15. ^ Elliott, Francis; Smyth, Chris (27 September 2010). "Dallas and demand management: what really does it for Ed". The Times. London.
  16. ^ Walker, Charles (3 April 2010). "MP calls it a day after a royal time". Nottingham Evening Post.
  17. ^ Brady, Brian (11 April 2010). "Activists threaten rebellion as Brown helps secure seat for ally". Independent on Sunday. London. p. 10.
  18. ^ "Labour is to reveal MP candidates". Leicester Mercury. 17 March 2011.
  19. ^ Troughton, Adrian (7 May 2011). "Great day for Labour capped by victory in by-election". Leicester Mercury.
  20. ^ "Parliamentary career for Jonathan Ashworth - MPs and Lords - UK Parliament". members.parliament.uk. Retrieved 5 January 2021.
  21. ^ Ashworth, Jon (4 July 2013). "Labour's links to the trade unions? I'm proud of them". The Daily Telegraph. London. Archived from the original on 7 July 2013. Retrieved 8 July 2013.
  22. ^ Ferguson, Mark (11 July 2013). "Jonathan Ashworth to replace Tom Watson on Labour's NEC". LabourList. Archived from the original on 3 March 2016. Retrieved 24 June 2016.
  23. ^ Martin, Dan (9 June 2015). "Jon Ashworth backs Yvette Cooper over city neighbour Liz Kendall in Labour leadership race". Leicester Mercury. Archived from the original on 17 September 2015. Retrieved 24 June 2016.
  24. ^ "Who nominated who in the 2015 Labour deputy leadership election?". New Statesman. London. Archived from the original on 25 December 2015. Retrieved 24 June 2016.
  25. ^ Martin, Dan (14 September 2015). "Leicester South MP Jon Ashworth becomes Jeremy Corbyn's shadow minister without portfolio". Leicester Mercury. Archived from the original on 25 September 2015. Retrieved 24 June 2016.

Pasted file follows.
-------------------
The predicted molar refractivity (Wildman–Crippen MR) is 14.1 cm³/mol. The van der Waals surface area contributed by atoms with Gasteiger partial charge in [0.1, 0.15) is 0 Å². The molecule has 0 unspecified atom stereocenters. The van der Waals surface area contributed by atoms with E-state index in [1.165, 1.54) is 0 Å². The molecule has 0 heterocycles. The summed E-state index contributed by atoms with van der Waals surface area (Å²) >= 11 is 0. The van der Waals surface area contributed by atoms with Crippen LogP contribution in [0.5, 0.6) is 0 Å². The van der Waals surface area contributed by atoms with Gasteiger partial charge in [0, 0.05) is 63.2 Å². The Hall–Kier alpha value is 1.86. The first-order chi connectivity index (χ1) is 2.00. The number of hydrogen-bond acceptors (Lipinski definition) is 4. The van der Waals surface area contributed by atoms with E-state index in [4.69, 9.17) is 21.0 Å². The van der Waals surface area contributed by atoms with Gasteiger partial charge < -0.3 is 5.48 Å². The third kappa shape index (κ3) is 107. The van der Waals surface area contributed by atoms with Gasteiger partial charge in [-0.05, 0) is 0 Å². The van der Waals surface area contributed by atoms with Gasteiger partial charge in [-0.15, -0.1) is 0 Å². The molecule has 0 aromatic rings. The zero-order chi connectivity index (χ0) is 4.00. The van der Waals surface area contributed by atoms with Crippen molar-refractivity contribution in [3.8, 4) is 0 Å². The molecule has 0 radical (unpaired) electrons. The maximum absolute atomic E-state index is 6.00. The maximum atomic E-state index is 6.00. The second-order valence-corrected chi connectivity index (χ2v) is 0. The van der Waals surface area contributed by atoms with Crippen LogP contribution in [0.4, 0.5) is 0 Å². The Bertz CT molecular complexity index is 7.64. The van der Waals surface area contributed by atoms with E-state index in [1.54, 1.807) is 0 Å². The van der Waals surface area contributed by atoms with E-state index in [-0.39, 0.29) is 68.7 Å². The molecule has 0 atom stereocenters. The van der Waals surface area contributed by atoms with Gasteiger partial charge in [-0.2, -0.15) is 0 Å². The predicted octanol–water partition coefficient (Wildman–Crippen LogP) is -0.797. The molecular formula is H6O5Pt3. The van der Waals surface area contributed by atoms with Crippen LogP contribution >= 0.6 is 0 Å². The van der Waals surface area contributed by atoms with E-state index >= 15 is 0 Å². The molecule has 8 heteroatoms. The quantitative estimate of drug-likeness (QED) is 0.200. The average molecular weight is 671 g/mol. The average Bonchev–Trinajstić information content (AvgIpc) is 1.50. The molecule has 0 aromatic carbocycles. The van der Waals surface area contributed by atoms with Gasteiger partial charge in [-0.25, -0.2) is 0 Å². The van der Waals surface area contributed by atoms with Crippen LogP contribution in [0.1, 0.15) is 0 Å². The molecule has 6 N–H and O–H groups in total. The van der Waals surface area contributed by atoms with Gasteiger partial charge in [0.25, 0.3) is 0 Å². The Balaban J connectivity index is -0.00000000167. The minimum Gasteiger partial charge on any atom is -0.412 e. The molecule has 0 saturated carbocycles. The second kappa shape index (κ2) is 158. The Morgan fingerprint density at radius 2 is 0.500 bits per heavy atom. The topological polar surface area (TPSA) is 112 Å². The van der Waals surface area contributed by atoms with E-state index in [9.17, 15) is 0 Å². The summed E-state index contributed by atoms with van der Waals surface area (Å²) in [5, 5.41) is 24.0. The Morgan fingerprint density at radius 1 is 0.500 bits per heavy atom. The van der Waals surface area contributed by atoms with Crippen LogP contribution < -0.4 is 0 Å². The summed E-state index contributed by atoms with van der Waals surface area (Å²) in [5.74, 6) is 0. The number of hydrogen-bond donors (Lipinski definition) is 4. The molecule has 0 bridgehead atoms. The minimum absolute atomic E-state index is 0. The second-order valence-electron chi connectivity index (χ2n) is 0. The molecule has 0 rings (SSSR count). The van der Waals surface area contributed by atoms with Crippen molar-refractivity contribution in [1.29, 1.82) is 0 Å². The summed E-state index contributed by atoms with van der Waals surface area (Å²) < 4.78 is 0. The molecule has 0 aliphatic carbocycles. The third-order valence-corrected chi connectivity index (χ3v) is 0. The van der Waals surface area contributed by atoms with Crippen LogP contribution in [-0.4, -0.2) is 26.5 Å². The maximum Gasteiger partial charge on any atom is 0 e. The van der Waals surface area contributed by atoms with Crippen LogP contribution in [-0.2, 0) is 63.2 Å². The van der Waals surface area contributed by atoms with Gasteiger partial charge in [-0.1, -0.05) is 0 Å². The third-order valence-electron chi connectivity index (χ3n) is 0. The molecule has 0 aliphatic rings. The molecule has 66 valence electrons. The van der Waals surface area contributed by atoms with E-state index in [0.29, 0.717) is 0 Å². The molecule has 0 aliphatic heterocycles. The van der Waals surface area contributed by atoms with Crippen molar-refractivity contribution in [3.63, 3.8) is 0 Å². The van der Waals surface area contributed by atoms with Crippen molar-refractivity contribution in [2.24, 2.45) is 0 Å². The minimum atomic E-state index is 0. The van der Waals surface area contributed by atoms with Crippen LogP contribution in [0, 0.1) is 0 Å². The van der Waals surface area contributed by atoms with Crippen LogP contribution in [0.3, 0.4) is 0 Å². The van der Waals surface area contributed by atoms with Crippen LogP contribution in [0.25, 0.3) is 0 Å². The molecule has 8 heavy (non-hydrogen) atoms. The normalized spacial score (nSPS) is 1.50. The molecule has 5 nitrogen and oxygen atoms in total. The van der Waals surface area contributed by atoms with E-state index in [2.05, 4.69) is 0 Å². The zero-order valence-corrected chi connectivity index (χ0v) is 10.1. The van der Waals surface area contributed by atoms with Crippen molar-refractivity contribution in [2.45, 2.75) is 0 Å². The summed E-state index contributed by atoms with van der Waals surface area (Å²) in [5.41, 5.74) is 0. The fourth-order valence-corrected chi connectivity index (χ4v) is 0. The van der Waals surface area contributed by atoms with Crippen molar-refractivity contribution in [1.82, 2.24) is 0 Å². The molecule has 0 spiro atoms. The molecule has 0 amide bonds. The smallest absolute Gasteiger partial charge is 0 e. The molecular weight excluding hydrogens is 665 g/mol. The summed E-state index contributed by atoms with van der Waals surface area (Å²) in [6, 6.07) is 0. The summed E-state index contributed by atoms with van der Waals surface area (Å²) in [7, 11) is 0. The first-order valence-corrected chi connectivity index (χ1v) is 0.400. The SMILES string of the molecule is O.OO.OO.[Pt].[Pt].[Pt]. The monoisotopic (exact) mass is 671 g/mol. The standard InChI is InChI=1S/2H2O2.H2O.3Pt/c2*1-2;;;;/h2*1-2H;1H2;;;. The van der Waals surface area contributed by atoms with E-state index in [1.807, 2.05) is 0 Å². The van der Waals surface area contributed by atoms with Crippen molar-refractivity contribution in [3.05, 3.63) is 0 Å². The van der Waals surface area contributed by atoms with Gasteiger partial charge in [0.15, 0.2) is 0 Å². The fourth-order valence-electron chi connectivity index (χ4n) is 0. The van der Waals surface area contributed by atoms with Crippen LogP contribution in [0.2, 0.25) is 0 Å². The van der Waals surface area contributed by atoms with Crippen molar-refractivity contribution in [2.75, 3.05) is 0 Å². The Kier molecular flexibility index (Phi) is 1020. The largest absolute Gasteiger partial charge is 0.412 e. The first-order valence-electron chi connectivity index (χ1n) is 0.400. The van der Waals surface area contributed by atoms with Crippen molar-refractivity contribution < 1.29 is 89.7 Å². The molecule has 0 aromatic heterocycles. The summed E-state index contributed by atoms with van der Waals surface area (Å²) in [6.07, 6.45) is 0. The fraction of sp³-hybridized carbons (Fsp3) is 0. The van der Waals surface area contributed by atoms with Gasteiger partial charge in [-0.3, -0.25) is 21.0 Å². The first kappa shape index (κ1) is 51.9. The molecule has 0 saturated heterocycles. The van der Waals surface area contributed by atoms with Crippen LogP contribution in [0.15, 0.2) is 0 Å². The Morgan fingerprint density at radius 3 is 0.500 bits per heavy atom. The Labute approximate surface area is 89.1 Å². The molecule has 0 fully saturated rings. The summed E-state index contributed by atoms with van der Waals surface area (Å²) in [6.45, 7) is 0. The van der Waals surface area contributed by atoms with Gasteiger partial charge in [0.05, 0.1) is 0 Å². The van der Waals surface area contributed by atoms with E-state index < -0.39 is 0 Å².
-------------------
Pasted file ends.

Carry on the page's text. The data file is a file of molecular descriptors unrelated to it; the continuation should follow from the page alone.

26. ^ Martin, Dan (3 December 2015). "Jon Ashworth the only MP from Leicester and Leicestershire to vote against Syria air strikes". Leicester Mercury. Archived from the original on 25 December 2015. Retrieved 24 June 2016.
  27. ^ "Labour Will not Roll Back Health and Social Care Act – Healthcare Times". healthcaretimes.co.uk. Archived from the original on 1 October 2017.
  28. ^ Deaths of 4,600 NHS patients linked to safety incidents Archived 9 December 2019 at the Wayback Machine The Guardian
  29. ^ "General election 2019: Jonathan Ashworth apologises after Corbyn criticism leak". BBC News. 10 December 2019. Archived from the original on 11 December 2019. Retrieved 6 January 2020.
  30. ^ "Here are the 23 MPs backing Wigan's Lisa Nandy in the Labour Party leadership contest". www.wigantoday.net. Retrieved 9 February 2020.[permanent dead link][dead link]
  31. ^ Bastani, Aaron (17 April 2020). Labour Official Who Undermined Party and Mocked Staff Was in Running for General Secretary Under Starmer Archived 18 April 2020 at the Wayback Machine. Novara Media. Retrieved 2020-04-19.
  32. ^ Jonathan Ashworth Official post ("I remain shocked, upset and deeply hurt by the report as do many others across the Labour Party. I also knew absolutely nothing about it or it’s contents."). Facebook. Retrieved 19 April 2020.
  33. ^ Schofield, Kevin (25 February 2020). "Fresh blow for Labour as senior official dubbed 'brains of the party' quits". Politics Home. Archived from the original on 6 April 2020. Retrieved 13 April 2020.
  34. ^ Parsons, Rob (8 May 2010). "Farmer Mark in a thriller at dawn". Nottingham Evening Post.
  35. ^ "Guest Appearance". The Sunday Telegraph. London. 4 July 2010.
  36. ^ "Oh baby! Joy for city's new MP as Gracie born". Leicester Mercury. 23 May 2011. Retrieved 24 June 2016.[permanent dead link][dead link]
  37. ^ "Jonathan Ashworth interrupted by daughter during BBC News interview". BBC News. Retrieved 18 May 2021.

External links[edit]

Parliament of the United Kingdom
Preceded by
Peter Soulsby
Member of Parliament for Leicester South
2011–present
Incumbent
Party political offices
Preceded by
Tom Watson
Deputy Chair of the Labour Party
2013–present
Incumbent
Political offices
Preceded by
Jon Trickett
Shadow Minister without Portfolio
2015–2016
Succeeded by
Andrew Gwynne
Preceded by
Diane Abbott
Shadow Secretary of State for Health
2016–present
Incumbent